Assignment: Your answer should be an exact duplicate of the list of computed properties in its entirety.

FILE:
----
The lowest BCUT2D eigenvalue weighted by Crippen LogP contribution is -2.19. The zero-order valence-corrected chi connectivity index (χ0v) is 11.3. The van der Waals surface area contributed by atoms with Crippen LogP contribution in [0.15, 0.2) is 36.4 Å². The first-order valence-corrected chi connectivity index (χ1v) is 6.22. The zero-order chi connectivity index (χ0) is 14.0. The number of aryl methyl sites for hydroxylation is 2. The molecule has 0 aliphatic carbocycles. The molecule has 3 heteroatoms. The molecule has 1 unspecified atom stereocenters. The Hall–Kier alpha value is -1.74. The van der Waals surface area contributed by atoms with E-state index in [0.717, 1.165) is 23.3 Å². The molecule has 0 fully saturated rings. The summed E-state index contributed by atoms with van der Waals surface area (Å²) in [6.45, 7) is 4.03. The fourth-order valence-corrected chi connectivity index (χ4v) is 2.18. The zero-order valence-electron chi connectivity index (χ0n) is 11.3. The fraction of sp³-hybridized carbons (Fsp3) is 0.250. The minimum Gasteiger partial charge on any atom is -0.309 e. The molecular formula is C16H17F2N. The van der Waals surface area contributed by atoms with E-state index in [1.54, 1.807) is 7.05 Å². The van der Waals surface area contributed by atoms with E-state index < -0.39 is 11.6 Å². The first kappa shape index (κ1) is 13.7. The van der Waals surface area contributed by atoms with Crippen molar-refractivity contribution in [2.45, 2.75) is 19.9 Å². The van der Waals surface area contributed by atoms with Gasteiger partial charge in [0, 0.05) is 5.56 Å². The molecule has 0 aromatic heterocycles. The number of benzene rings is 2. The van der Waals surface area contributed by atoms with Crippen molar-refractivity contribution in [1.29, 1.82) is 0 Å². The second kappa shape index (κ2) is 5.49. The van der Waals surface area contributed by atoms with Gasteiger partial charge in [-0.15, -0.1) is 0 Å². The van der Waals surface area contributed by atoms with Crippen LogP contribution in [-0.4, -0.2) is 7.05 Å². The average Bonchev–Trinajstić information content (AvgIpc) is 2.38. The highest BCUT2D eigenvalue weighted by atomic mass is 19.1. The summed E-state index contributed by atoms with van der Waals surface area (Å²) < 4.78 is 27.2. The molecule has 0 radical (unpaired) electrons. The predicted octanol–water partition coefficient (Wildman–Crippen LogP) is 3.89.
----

The lowest BCUT2D eigenvalue weighted by Crippen LogP contribution is -2.19. The zero-order valence-corrected chi connectivity index (χ0v) is 11.3. The van der Waals surface area contributed by atoms with Crippen LogP contribution in [0.15, 0.2) is 36.4 Å². The first-order valence-corrected chi connectivity index (χ1v) is 6.22. The zero-order chi connectivity index (χ0) is 14.0. The number of aryl methyl sites for hydroxylation is 2. The molecule has 0 aliphatic carbocycles. The molecule has 3 heteroatoms. The molecule has 1 unspecified atom stereocenters. The Hall–Kier alpha value is -1.74. The van der Waals surface area contributed by atoms with E-state index in [0.717, 1.165) is 23.3 Å². The molecule has 0 fully saturated rings. The summed E-state index contributed by atoms with van der Waals surface area (Å²) in [6.45, 7) is 4.03. The fourth-order valence-corrected chi connectivity index (χ4v) is 2.18. The zero-order valence-electron chi connectivity index (χ0n) is 11.3. The fraction of sp³-hybridized carbons (Fsp3) is 0.250. The minimum Gasteiger partial charge on any atom is -0.309 e. The molecular formula is C16H17F2N. The van der Waals surface area contributed by atoms with E-state index in [1.54, 1.807) is 7.05 Å². The van der Waals surface area contributed by atoms with E-state index < -0.39 is 11.6 Å². The first kappa shape index (κ1) is 13.7. The van der Waals surface area contributed by atoms with Crippen molar-refractivity contribution in [2.45, 2.75) is 19.9 Å². The van der Waals surface area contributed by atoms with Gasteiger partial charge in [0, 0.05) is 5.56 Å². The molecule has 0 aromatic heterocycles. The number of benzene rings is 2. The van der Waals surface area contributed by atoms with Crippen molar-refractivity contribution in [1.29, 1.82) is 0 Å². The second kappa shape index (κ2) is 5.49. The van der Waals surface area contributed by atoms with Gasteiger partial charge in [-0.15, -0.1) is 0 Å². The van der Waals surface area contributed by atoms with Crippen LogP contribution in [-0.4, -0.2) is 7.05 Å². The average Bonchev–Trinajstić information content (AvgIpc) is 2.38. The highest BCUT2D eigenvalue weighted by atomic mass is 19.1. The summed E-state index contributed by atoms with van der Waals surface area (Å²) < 4.78 is 27.2. The molecule has 0 radical (unpaired) electrons. The predicted octanol–water partition coefficient (Wildman–Crippen LogP) is 3.89.